Why defining the role of branded content is so vital
Content. Everyone’s talking about it, lots of people are doing it, but only a handful are doing it well…| August 3rd, 2015
The advertising industry seems to have got caught up in ‘the Emperors New Clothes’ syndrome when it comes to content – jumping in without pausing to think about the role content should actually play for a brand based on the category they operate in and the audiences they are trying to reach.
Naturally we believe there is a role for branded content within almost all of our clients’ communications systems – and that role is likely to become more prevalent in the coming years as linear media consumption continues to diminish.
In a world of app-based entertainment access (the majority of which are subscription and not advertiser funded such as Netflix and Spotify) and digital ad avoidance software, we’re approaching a future where all advertising is going to be opt-in, making branded content the norm.
It’s paramount we begin to understand the true role that content plays in our brands’ communication systems.
That starts with a simple understanding that different content can serve different consumer mindsets – not everything is about the next ‘viral’ sensation (yes, we’re still reading that word in briefs) and therefore content can effectively address different communications objectives.
It’s our job to understand the way our clients’ communications systems thrive and what content is most appropriate to use.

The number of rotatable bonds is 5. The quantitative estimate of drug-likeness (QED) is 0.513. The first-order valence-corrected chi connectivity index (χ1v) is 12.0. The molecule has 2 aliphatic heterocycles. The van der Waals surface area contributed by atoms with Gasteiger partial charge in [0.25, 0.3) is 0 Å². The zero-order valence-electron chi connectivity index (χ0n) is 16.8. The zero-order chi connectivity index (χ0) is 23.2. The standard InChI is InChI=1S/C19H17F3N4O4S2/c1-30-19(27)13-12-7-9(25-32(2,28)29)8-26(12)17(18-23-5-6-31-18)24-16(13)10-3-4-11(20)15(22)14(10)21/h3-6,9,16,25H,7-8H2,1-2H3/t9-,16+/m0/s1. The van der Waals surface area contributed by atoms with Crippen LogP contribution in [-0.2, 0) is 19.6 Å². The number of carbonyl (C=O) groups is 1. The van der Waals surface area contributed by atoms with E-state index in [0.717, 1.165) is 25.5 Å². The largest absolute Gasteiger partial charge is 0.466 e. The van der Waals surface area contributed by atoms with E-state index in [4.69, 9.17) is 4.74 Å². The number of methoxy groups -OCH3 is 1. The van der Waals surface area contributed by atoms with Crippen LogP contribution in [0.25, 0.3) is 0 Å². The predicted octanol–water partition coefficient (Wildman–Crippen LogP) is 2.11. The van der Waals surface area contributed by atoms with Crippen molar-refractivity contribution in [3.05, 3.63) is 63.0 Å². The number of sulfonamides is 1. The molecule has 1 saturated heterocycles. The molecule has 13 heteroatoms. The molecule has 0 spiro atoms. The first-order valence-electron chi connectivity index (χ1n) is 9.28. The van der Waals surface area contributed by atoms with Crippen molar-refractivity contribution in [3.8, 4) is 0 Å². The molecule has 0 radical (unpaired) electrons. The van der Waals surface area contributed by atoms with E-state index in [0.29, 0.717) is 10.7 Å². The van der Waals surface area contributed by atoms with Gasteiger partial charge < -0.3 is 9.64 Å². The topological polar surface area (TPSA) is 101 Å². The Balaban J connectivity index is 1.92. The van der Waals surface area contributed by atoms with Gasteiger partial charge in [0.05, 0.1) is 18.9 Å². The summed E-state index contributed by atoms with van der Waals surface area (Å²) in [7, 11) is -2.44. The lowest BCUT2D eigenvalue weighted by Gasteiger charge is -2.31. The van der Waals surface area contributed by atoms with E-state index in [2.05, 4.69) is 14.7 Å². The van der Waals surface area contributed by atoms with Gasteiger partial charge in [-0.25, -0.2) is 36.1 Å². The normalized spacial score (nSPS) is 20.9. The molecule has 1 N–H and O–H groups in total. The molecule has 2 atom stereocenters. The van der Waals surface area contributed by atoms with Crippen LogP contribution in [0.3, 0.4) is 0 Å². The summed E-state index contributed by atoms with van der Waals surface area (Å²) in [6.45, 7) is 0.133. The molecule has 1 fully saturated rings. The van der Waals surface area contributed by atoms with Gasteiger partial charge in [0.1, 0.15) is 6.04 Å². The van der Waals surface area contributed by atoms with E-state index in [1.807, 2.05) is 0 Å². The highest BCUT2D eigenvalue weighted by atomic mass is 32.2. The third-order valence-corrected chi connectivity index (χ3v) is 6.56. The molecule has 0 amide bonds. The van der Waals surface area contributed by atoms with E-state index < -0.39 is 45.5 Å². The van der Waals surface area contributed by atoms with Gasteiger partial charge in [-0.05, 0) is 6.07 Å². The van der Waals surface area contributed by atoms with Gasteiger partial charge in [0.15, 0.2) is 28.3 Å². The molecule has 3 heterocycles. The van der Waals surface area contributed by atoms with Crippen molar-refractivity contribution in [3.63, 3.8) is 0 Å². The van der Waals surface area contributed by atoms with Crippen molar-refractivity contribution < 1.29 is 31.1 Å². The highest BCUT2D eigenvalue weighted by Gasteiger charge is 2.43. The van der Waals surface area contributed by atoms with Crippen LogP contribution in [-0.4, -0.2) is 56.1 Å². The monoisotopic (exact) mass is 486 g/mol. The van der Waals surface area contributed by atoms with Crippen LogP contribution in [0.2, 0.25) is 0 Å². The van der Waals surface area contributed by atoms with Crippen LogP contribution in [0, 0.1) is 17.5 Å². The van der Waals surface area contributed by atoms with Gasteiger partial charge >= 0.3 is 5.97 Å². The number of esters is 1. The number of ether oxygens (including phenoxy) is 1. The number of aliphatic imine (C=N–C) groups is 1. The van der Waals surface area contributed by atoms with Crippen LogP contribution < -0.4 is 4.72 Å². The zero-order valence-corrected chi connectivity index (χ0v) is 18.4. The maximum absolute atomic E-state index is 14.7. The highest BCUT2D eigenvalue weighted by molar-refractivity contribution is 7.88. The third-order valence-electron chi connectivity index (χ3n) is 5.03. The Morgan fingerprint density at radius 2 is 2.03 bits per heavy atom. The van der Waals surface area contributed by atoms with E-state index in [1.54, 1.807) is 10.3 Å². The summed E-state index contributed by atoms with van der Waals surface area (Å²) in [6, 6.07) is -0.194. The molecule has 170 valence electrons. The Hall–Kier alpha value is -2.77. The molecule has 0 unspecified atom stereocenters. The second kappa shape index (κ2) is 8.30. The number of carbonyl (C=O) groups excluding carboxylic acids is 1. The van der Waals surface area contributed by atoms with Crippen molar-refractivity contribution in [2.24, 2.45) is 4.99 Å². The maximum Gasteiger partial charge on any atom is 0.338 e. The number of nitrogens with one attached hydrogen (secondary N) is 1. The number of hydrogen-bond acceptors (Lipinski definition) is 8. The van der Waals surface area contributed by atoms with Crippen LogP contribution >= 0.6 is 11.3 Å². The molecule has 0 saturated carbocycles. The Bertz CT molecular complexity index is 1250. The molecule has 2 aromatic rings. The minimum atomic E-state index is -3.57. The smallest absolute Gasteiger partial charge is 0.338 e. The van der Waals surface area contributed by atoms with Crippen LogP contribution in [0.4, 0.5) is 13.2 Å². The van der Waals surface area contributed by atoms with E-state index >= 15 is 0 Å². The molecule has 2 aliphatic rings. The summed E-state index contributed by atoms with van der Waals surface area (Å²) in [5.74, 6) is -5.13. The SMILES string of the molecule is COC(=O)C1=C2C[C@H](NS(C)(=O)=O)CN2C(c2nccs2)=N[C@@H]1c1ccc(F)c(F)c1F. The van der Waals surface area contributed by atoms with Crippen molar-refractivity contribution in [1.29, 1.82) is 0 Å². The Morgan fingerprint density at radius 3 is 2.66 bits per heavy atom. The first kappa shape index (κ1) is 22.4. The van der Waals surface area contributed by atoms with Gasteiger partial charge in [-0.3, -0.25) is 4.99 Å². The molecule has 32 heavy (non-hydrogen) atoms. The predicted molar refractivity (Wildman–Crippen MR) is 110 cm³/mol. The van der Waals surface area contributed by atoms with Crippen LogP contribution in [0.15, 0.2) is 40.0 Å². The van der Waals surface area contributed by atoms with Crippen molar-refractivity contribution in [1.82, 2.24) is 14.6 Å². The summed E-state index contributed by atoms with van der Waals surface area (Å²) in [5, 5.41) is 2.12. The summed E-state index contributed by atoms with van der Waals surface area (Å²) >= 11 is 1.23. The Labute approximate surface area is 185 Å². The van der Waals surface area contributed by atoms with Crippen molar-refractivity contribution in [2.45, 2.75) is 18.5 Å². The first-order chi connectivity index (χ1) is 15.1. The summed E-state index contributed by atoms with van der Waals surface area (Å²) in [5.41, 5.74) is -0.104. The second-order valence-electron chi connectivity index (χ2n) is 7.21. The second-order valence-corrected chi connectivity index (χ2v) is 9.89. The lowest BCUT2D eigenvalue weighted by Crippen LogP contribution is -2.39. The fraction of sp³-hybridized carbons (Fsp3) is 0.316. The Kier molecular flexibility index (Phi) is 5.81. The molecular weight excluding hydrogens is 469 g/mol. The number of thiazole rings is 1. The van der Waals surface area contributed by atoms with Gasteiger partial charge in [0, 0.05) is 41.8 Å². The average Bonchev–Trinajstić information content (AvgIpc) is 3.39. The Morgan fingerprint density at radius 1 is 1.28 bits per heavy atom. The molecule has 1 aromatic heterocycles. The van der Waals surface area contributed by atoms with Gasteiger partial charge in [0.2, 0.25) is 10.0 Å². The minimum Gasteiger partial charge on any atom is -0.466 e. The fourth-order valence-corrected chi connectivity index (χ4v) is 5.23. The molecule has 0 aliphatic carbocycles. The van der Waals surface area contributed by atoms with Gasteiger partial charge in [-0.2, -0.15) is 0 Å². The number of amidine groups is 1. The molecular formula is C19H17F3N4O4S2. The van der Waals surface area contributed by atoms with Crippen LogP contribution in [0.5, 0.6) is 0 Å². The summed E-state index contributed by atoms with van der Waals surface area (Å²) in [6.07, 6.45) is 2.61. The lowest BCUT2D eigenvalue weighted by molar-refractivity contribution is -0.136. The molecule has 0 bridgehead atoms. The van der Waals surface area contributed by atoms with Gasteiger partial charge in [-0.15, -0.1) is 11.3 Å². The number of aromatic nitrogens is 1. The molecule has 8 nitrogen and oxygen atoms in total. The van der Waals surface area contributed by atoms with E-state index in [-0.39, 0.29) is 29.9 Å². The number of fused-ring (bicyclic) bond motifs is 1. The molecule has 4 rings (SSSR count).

This means examining the dynamics of the categories they operate in; how do people shop the category? Is it rationally or emotionally? Is it in-depth or superficially? Is it daily or once a decade? Are they engaged or apathetic? From this we can begin to say what role content will play.
For example, if I’m buying loo roll (low interest, high frequency category) chances are I’m not going to spend too much time doing diligent research into the backstory of the different loo roll companies out there – I’m just going to use a latent knowledge of brand and probably price promotion at the point of sale to make my decision to purchase. The role of content is therefore to try and drive that latent brand image.
Conversely, if I’m buying a pair of headphones (high interest, low frequency category) chances are that I’ll have a shortlist of appealing brands that I’m initially predisposed to. I’ll then probably do some research around reviews and quite possibly different purchase channels.
The role of content here may be much more about becoming part of the fabric of the category to aid initial brand favorability but to also to provide salient information at key moments.
All this thinking and research is then set against the target audience’s consumption habits and our content framework to determine exactly what the content is required.
Is it big-ticket awareness driving content; an experiential stunt, a hit YouTube video or an ad-funded telly programme designed for wide-scale appeal? Is it about engaging more deeply with a specific section of the audience we can identify as predisposed to our message? Or is it simply information based? Ensuring our stories surface when we can identify category intent.
Of course the advantage of being part of a broader communications agency – well versed in all forms of communications – is that sometimes content is not the answer.
That means we can always be confident we’re genuinely making the best recommendations for our clients’ business rather than peddling The Emperors New Clothes.
In the future, opt-in branded content will simply be viewed as good advertising. Now is the time to be asking us ‘what’s the role of content for my brand?’
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